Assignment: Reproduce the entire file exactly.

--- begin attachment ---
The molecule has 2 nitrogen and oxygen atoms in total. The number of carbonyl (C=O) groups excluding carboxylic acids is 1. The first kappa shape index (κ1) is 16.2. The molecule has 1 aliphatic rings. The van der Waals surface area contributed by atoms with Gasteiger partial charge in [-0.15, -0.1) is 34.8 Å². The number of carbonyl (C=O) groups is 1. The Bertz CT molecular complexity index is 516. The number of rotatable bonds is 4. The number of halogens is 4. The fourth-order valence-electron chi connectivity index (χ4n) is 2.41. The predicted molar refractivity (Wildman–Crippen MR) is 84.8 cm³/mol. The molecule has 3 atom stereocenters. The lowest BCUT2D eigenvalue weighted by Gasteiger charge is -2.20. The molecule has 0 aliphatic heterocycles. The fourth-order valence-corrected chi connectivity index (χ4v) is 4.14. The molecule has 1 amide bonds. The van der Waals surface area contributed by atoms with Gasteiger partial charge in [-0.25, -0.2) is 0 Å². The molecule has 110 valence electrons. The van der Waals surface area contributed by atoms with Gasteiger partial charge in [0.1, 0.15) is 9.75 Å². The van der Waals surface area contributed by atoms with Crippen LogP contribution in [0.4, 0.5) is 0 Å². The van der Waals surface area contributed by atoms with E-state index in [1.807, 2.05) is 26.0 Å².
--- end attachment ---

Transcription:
The molecule has 2 nitrogen and oxygen atoms in total. The number of carbonyl (C=O) groups excluding carboxylic acids is 1. The first kappa shape index (κ1) is 16.2. The molecule has 1 aliphatic rings. The van der Waals surface area contributed by atoms with Gasteiger partial charge in [-0.15, -0.1) is 34.8 Å². The number of carbonyl (C=O) groups is 1. The Bertz CT molecular complexity index is 516. The number of rotatable bonds is 4. The number of halogens is 4. The fourth-order valence-electron chi connectivity index (χ4n) is 2.41. The predicted molar refractivity (Wildman–Crippen MR) is 84.8 cm³/mol. The molecule has 3 atom stereocenters. The lowest BCUT2D eigenvalue weighted by Gasteiger charge is -2.20. The molecule has 0 aliphatic heterocycles. The fourth-order valence-corrected chi connectivity index (χ4v) is 4.14. The molecule has 1 amide bonds. The van der Waals surface area contributed by atoms with Gasteiger partial charge in [-0.25, -0.2) is 0 Å². The molecule has 110 valence electrons. The van der Waals surface area contributed by atoms with Gasteiger partial charge in [0.1, 0.15) is 9.75 Å². The van der Waals surface area contributed by atoms with Crippen LogP contribution in [0.4, 0.5) is 0 Å². The van der Waals surface area contributed by atoms with E-state index in [1.807, 2.05) is 26.0 Å².